The financial authorities will soon instruct banks to slash their forward trading, as part of government measures to crack down currency speculation by regulating foreign exchange positions.
The Ministry of Strategy and Finance and the Bank of Korea said on Thursday that they have decided to order banks dealing with foreign currency trading to reduce the ceiling of forward trading by about 20 percent.
Under the new regulation, foreign bank branches in Korea will see the ceiling fall from 250 to 200 percent while the figure for Korean banks will change from 50 to 40 percent.
“A surge in forward trading affects market-based foreign exchanges rates negatively,” a ministry official said. “The slashed ceiling is important at the present stage in terms of securing soundness in macro-economy.”
The policy has come after the BOK and the Financial Supervisory Service reported the market conditions to the Finance Ministry.
Since April, the central bank, in coordination with the financial regulator, has been conducting a probe into foreign exchange banks.
Their inspection has been focused on examination of banks’ management of forward exchange positions and offshore non-deliverable forward trading.
An FSS official said banks’ short-term foreign bonds have continued to increase since last December and shot up by more than $5 billion in March alone.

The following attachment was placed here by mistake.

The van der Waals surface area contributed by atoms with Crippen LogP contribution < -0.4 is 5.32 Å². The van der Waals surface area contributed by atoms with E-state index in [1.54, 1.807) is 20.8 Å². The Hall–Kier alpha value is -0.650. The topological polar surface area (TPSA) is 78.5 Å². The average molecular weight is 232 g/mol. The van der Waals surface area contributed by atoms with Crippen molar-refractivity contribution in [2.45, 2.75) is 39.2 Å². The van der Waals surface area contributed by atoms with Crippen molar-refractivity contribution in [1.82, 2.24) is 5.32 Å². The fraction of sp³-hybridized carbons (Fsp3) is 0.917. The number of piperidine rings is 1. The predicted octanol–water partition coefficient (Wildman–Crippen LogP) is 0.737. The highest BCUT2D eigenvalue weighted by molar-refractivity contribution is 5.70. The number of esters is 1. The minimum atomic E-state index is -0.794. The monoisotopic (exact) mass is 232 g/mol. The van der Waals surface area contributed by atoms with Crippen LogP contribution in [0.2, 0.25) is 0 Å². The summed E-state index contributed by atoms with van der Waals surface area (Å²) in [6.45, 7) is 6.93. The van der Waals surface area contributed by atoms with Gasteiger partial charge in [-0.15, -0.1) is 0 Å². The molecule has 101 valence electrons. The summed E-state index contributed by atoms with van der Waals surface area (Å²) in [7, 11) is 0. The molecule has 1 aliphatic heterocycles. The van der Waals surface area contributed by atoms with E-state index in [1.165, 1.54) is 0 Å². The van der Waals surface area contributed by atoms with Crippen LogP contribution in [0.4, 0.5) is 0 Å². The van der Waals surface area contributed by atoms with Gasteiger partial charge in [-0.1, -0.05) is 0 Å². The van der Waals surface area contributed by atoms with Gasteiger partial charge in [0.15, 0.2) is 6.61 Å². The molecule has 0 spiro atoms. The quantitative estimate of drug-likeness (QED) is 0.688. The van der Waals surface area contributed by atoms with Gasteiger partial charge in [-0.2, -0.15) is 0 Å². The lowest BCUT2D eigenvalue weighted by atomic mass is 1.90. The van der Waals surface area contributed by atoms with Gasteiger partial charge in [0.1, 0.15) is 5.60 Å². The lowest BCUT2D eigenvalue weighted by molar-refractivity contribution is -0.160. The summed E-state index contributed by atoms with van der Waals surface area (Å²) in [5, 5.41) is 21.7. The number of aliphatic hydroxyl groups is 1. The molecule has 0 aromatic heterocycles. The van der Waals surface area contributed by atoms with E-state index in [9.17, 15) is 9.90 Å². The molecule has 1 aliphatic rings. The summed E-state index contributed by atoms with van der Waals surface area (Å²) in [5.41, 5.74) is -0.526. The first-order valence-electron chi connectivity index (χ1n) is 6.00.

“It is tentatively estimated that the growth in foreign bonds in the first quarter surpassed $10 billion,” he said. “Such rapid growth needs to be observed, because it can serve as a risky factor that can undermine the stability of the country’s financial market.”
According to the authorities, the sudden surge in short-term external debt is caused by thriving speculations aimed at profiteering from offshore non-deliverable forward trading and the rise in forward exchanges due to the sudden inflow of orders to domestic shipbuilders.
Furthermore, the strong won is inviting more “hot money,” which may spread the volatility to the foreign exchange market.
After tentatively ending the initial probe on May 6, the authorities have restarted their joint probe in mid-May as part of their moves to assess the causes of surge in foreign bonds and devise countermeasures.
The banking sector had already undergone a similar experience on the eve of the global financial crisis, when the nation’s short-term debt ― which had expanded to $134 billion by the end of 2007 ― flushed out during the 2008 global financial crisis, causing a dollar liquidity problem in Korea.
By Kim Yon-se (firstname.lastname@example.org